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Flashback to 1920 Public Education – A Breath of Fresh Air
Some provocative thoughts crossed my mind the other day that might be worth exploring for the sake of public elementary and secondary education in America. I guess memories of my childhood learning experiences will always play a part in how I view the solutions to basic and advanced math, logic and science questions typically found in life, which are usually posed as solvable problems in an educational application. The way I learned to explore, intuit, deduce (or induce) and solve simple mathematical and logical problems, which were the same methodologies for solving other more complicated later problems, was the way my mother learned to doing so under the guidance of a master teacher at a one-room schoolhouse eight miles south of the east Texas town of Chandler. This master teacher, future US senator, insisted that all his students learn the basics of number operations in order to logically solve mathematical and conceptual problems in a systematic and intuitive way. This particular teacher required daily classroom recitation and memorization of rudimentary conceptual and numerical facts, and required his students to stand and pronounce orally.
In her fifth-grade equivalent, my mother, Dessie, was tasked, at the age of 10, with solving the following mathematical problem, which formed the basis of the agrarian conditions of a rural farming community in 1920. Some educators and philosophers of education might say that what was the basis of mathematical problem solving in 1920 is hardly applicable in a modern technological classroom of fifth graders in the 21st century, but I don’t I don’t agree at all. The problem he was given was the following:
A farmer sold his crop for $100. After deducting 4/5 of the amount for seeds and fertilizers, what percentage of the total amount was his net profit?
If the typical 21st century American fifth grader, graduating from fifth grade, were given this very basic problem to solve in class with only a pencil and a clean sheet of paper (no calculator) on their desk, would that be a random student? , graduating from sixth grade, will he be able to solve it? Well, I have my doubts. Why? My mom taught me multiplication tables (to 12) and fractions at home before I was eight, and she only had a sixth grade education. She made learning fun for me. Today, in the 21st century world, very, very few high school and college educated parents spend time at home in the evenings or on weekends, helping their children learn basic math, and Most (75%) of all seventh graders in public schools do not memorize their multiplication tables by the end of the seventh grade of public education. Indeed, pocket calculators have replaced rote math learning in the classroom, and multiple-choice tests for young minds have replaced the requirement of paper-and-pencil calculations where students must show their processes step-by-step. in an IT solution.
In order to solve the above problem, the student must be able to understand fractions and divide numbers. The intuitive student, who understands how to multiply and divide, will think that 4/5 of 100 is equal to $100 x 4/5, which equals $100 x 4 divided by 5, which equals $400/5 , which equals $80. Now the student looks at the problem again and thinks that the calculated $80 is the amount of money the farmer spent on seed and fertilizer. So $100 – $80 equals $20 dollars, or the farmer’s net profit. Now the student can solve the problem after determining that the net profit, $20, is some percentage of $100. So the student creates a basic equation, Percentage = $20 divided by $100, or 20%. As for percentage intuition, the 1922 fifth grader who understood fractions was logically able to see that 100% of $100 is $100, so logically 10% of $100 is $10 and 20% of $100 is $20, and so on, for fractions. and the percentages go together.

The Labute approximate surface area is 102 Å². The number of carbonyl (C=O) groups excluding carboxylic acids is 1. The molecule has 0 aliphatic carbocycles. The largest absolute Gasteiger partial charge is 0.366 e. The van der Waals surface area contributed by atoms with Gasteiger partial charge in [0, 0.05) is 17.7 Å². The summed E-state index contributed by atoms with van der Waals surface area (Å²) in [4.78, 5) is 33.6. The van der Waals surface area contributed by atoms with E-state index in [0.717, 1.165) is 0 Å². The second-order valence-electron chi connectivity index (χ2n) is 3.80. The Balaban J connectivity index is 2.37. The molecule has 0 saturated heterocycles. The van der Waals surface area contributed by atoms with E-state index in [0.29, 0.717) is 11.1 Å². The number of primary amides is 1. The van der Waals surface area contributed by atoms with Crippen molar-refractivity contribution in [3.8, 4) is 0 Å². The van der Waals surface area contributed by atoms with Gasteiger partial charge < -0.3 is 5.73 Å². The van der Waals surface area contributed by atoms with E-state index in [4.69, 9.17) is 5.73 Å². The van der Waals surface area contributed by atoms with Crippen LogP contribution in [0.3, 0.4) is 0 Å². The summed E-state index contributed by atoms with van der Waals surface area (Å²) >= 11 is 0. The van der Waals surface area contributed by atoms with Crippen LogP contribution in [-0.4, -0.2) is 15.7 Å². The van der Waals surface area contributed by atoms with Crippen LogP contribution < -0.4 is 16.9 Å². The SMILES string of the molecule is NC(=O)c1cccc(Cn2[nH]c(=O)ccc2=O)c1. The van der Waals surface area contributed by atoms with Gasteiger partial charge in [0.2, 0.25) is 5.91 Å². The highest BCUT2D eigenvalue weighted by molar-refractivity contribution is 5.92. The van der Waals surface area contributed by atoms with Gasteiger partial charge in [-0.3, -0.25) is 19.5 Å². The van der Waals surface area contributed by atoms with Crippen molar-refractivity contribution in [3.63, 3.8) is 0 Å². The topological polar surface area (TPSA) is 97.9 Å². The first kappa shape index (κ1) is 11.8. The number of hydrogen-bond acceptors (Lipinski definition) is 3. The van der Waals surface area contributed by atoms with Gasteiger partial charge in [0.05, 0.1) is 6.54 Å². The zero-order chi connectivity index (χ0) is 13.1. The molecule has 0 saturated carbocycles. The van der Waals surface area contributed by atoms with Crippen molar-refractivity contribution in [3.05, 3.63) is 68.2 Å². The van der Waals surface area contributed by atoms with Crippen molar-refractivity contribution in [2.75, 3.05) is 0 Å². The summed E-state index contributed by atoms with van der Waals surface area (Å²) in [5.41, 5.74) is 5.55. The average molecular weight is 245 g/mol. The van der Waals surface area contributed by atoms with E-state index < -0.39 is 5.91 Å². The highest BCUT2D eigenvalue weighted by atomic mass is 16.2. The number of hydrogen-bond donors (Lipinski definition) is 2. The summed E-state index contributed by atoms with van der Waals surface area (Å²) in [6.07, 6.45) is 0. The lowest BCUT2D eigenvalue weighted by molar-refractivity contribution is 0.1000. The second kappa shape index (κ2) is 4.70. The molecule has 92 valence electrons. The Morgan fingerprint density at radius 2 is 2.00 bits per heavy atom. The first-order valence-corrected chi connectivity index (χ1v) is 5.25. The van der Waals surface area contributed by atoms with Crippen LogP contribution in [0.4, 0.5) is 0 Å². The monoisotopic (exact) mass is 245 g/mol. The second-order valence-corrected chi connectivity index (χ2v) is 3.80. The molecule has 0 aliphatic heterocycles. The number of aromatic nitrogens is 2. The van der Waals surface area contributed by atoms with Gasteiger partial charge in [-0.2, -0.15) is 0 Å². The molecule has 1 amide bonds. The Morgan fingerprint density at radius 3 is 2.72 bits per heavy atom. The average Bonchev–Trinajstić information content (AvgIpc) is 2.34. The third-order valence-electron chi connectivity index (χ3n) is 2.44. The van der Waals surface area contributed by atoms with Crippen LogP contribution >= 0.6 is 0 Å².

A famous math and physics teacher, who for 25 years has been very successful in helping high school and college students, who had not learned their fundamental number operations in elementary school, said that the reason why most 21st century students in middle school, high school, college, and universities struggle with basic and advanced algebra simply because they can’t factor numbers; and not being able to factor comes from not knowing how to multiply and divide whole numbers and fractions. This is a misstatement for the validity of current public school education. Also, extending this review, I very seriously doubt that even two out of ten random 21st century American eighth graders could correctly solve the previous problem, solved by a typical 1920s fifth grader left alone with only a pencil , paper and his mind.
Returning to the old one-room school approach of 1920 could be just what the doctor ordered to heal struggling public school systems. With master teachers who consider the memorization, oral recitation, and understanding of fundamental numbers and logical facts to be vitally important in a student’s education, and caring parents who regularly spend time at home with their elementary school children, helping them learn multiplication tables and how to add, subtract, multiply and divide numbers, such a beneficial step back in time would be a breath of fresh air in a 21st century America that calls for regression systematic student and federal intervention in the independent progress of state education. Such a shameful and stagnant place, where society does not expect public school children to properly develop and use their God-given reasoning skills to intuitively solve the mathematical and conceptual problems they will regularly encounter throughout of their adult lives, seems to be the America we live in now.
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